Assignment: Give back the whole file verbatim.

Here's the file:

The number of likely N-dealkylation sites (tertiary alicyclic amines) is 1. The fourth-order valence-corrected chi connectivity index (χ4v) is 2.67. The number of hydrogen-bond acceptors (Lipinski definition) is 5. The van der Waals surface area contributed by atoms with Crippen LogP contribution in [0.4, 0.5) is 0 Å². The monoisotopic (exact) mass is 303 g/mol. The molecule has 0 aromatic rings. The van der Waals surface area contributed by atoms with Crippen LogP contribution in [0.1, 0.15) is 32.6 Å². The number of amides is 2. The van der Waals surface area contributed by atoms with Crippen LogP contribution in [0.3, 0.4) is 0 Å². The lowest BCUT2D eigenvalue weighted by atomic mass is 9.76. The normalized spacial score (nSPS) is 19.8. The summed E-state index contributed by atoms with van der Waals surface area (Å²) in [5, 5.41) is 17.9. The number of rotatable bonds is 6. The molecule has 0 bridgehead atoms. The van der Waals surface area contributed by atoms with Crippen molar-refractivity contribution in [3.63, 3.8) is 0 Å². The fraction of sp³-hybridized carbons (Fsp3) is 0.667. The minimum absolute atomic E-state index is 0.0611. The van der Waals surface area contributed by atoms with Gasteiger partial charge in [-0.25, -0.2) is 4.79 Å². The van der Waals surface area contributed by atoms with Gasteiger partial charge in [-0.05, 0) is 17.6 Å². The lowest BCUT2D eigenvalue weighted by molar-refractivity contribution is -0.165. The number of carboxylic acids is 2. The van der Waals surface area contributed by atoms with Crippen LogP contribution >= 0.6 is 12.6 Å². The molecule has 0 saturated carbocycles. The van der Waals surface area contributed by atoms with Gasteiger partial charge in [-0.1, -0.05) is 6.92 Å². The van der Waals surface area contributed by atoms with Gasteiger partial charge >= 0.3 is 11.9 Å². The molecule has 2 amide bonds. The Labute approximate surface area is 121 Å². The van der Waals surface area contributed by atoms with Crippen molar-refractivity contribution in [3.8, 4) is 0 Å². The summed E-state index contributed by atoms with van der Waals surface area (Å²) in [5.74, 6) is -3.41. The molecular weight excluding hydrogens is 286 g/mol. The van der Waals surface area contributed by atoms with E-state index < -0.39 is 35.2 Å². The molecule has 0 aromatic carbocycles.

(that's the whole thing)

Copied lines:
The number of likely N-dealkylation sites (tertiary alicyclic amines) is 1. The fourth-order valence-corrected chi connectivity index (χ4v) is 2.67. The number of hydrogen-bond acceptors (Lipinski definition) is 5. The van der Waals surface area contributed by atoms with Crippen LogP contribution in [0.4, 0.5) is 0 Å². The monoisotopic (exact) mass is 303 g/mol. The molecule has 0 aromatic rings. The van der Waals surface area contributed by atoms with Crippen LogP contribution in [0.1, 0.15) is 32.6 Å². The number of amides is 2. The van der Waals surface area contributed by atoms with Crippen LogP contribution in [0.3, 0.4) is 0 Å². The lowest BCUT2D eigenvalue weighted by atomic mass is 9.76. The normalized spacial score (nSPS) is 19.8. The summed E-state index contributed by atoms with van der Waals surface area (Å²) in [5, 5.41) is 17.9. The number of rotatable bonds is 6. The molecule has 0 bridgehead atoms. The van der Waals surface area contributed by atoms with Crippen molar-refractivity contribution in [3.63, 3.8) is 0 Å². The fraction of sp³-hybridized carbons (Fsp3) is 0.667. The minimum absolute atomic E-state index is 0.0611. The van der Waals surface area contributed by atoms with Gasteiger partial charge in [-0.25, -0.2) is 4.79 Å². The van der Waals surface area contributed by atoms with Gasteiger partial charge in [-0.05, 0) is 17.6 Å². The lowest BCUT2D eigenvalue weighted by molar-refractivity contribution is -0.165. The number of carboxylic acids is 2. The van der Waals surface area contributed by atoms with Crippen LogP contribution >= 0.6 is 12.6 Å². The molecule has 0 saturated carbocycles. The van der Waals surface area contributed by atoms with Gasteiger partial charge in [-0.1, -0.05) is 6.92 Å². The van der Waals surface area contributed by atoms with Gasteiger partial charge >= 0.3 is 11.9 Å². The molecule has 2 amide bonds. The Labute approximate surface area is 121 Å². The van der Waals surface area contributed by atoms with Crippen molar-refractivity contribution in [3.8, 4) is 0 Å². The summed E-state index contributed by atoms with van der Waals surface area (Å²) in [5.74, 6) is -3.41. The molecular weight excluding hydrogens is 286 g/mol. The van der Waals surface area contributed by atoms with E-state index < -0.39 is 35.2 Å². The molecule has 0 aromatic carbocycles.